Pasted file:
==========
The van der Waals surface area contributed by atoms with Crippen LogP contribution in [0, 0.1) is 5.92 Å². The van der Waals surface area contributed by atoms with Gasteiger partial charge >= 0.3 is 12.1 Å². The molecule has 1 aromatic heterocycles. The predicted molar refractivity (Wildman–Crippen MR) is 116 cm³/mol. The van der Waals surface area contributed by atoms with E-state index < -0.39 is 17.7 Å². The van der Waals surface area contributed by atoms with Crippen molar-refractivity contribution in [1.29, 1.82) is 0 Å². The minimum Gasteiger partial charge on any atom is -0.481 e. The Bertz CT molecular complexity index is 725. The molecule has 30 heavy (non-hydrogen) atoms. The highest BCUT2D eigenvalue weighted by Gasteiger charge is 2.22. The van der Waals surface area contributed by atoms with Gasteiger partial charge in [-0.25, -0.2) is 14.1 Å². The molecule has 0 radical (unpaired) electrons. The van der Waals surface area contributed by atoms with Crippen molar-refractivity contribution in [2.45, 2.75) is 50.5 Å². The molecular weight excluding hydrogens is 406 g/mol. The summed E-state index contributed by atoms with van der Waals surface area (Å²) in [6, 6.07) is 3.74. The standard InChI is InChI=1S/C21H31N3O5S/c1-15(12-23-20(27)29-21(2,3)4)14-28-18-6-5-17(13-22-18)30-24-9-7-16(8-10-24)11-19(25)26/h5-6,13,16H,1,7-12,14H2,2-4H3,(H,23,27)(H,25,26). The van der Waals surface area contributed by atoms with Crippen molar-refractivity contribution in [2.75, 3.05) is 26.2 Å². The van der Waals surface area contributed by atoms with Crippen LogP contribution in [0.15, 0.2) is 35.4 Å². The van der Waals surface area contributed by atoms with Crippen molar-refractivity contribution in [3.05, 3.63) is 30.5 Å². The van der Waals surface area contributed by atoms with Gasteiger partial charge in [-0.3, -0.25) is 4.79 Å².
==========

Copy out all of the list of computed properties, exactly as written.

The van der Waals surface area contributed by atoms with Crippen LogP contribution in [0, 0.1) is 5.92 Å². The van der Waals surface area contributed by atoms with Gasteiger partial charge >= 0.3 is 12.1 Å². The molecule has 1 aromatic heterocycles. The predicted molar refractivity (Wildman–Crippen MR) is 116 cm³/mol. The van der Waals surface area contributed by atoms with E-state index < -0.39 is 17.7 Å². The van der Waals surface area contributed by atoms with Crippen molar-refractivity contribution in [1.29, 1.82) is 0 Å². The minimum Gasteiger partial charge on any atom is -0.481 e. The Bertz CT molecular complexity index is 725. The molecule has 30 heavy (non-hydrogen) atoms. The highest BCUT2D eigenvalue weighted by Gasteiger charge is 2.22. The van der Waals surface area contributed by atoms with Gasteiger partial charge in [-0.25, -0.2) is 14.1 Å². The molecule has 0 radical (unpaired) electrons. The van der Waals surface area contributed by atoms with Crippen molar-refractivity contribution in [2.45, 2.75) is 50.5 Å². The molecular weight excluding hydrogens is 406 g/mol. The summed E-state index contributed by atoms with van der Waals surface area (Å²) in [6, 6.07) is 3.74. The standard InChI is InChI=1S/C21H31N3O5S/c1-15(12-23-20(27)29-21(2,3)4)14-28-18-6-5-17(13-22-18)30-24-9-7-16(8-10-24)11-19(25)26/h5-6,13,16H,1,7-12,14H2,2-4H3,(H,23,27)(H,25,26). The van der Waals surface area contributed by atoms with Crippen molar-refractivity contribution in [2.75, 3.05) is 26.2 Å². The van der Waals surface area contributed by atoms with Crippen LogP contribution in [0.15, 0.2) is 35.4 Å². The van der Waals surface area contributed by atoms with Crippen molar-refractivity contribution in [3.05, 3.63) is 30.5 Å². The van der Waals surface area contributed by atoms with Gasteiger partial charge in [-0.3, -0.25) is 4.79 Å².